transcutaneous electrical nerve stimulation (TENS)2

a nursing intervention from the Nursing Interventions Classification (NIC) defined as stimulation of skin and underlying tissues with controlled, low-voltage electrical vibration via electrodes. See also Nursing Interventions Classification.
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Transcutaneous electrical nerve stimulation

transcutaneous electrical nerve stimulation

Acupuncture
See Electrical acupuncture.
 
Alternative medicine
The passing of low-voltage electric currents through gel-coated rubber pads to various sites on the skin surface; anecdotal reports suggest that TENS may be effective for recuperation from childbirth or surgery, defects in circulation, lower back pain, sciatica, sports injuries, postpartum stress, urinary incontinence and weight loss
 
Rehabilitation medicine
A modality for controlling pain that utilises low-level electric shocks to the skin; TENS effect is explained by the “gate” theory of pain, and is used to relieve pain of the lower back and neck, “phantom” limb syndrome and amputation stump pain.

transcutaneous electrical nerve stimulation

Electrotherapy A modality in which low electrical current is sent through a pad at an injury site, stimulating the brain to release endorphins Rehabilitation medicine A modality for controlling pain by delivering low-level electric shocks to the skin; TENS effect is explained by the 'gate' theory of pain and is used to relieve pain of the lower back and neck, 'phantom' limb syndrome, amputation stump pain. See Electrical acupuncture; Cf Biofeedback training.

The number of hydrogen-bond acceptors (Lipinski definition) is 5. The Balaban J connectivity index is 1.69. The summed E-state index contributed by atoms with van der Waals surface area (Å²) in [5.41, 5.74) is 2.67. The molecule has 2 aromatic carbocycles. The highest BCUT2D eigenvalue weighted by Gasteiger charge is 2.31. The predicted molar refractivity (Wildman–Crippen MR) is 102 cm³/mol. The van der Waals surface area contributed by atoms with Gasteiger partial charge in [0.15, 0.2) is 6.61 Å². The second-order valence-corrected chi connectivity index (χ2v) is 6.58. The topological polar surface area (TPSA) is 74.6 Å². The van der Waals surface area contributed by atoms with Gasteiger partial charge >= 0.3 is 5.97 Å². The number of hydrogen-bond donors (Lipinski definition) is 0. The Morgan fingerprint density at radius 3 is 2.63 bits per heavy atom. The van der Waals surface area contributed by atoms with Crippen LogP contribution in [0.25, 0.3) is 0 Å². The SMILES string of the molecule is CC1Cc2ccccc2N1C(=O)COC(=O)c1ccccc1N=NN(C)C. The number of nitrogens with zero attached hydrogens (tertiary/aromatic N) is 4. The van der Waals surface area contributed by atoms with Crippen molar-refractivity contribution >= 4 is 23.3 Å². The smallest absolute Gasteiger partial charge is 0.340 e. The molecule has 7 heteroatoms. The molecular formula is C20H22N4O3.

trans·cu·ta·ne·ous e·lec·tric·al nerve stim·u·la·tion

(TENS) (trans'kyū-tā'nē-ŭs ĕ-lek'trik-ăl nĕrv stim'yŭ-lā'shŭn)
Noninvasive device that inhibits pain signals, thus reducing pain perception, as well as stimulating the body's own pain control mechanisms. Used for chronic pain and labor; can be controlled by the patient.
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TRANSCUTANEOUS ELECTRICAL NERVE STIMULATION

transcutaneous electrical nerve stimulation

Abbreviation: TENS
The application of mild electrical stimulation through electrodes placed on the skin over a painful area. It alleviates pain by interfering with transmission of painful stimuli.
See: illustration
See also: stimulation

Transcutaneous electrical nerve stimulation (TENS)

A method for relieving the muscle pain of TMJ by stimulating nerve endings that do not transmit pain. It is thought that this stimulation blocks impulses from nerve endings that do transmit pain.

transcutaneous electrical nerve stimulation

; TENS patient-controlled analgesia, by electrical stimulation of peripheral sensory mechanoreceptors (see gate control theory)

transcutaneous electrical nerve stimulation,

n a technique used for pain relief in which nerves are electronically stimulated to block transmission of pain information to the brain.
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Transcutaneous electrical nerve stimulation (TES).

Patient discussion about transcutaneous electrical nerve stimulation

Q. How does a Transcutaneous electrical nerve stimulation (TENS) unit help fibromyalgia. My aunt was suggested to go through TENS. Will that really help? How does a Transcutaneous electrical nerve stimulation (TENS) unit help fibromyalgia?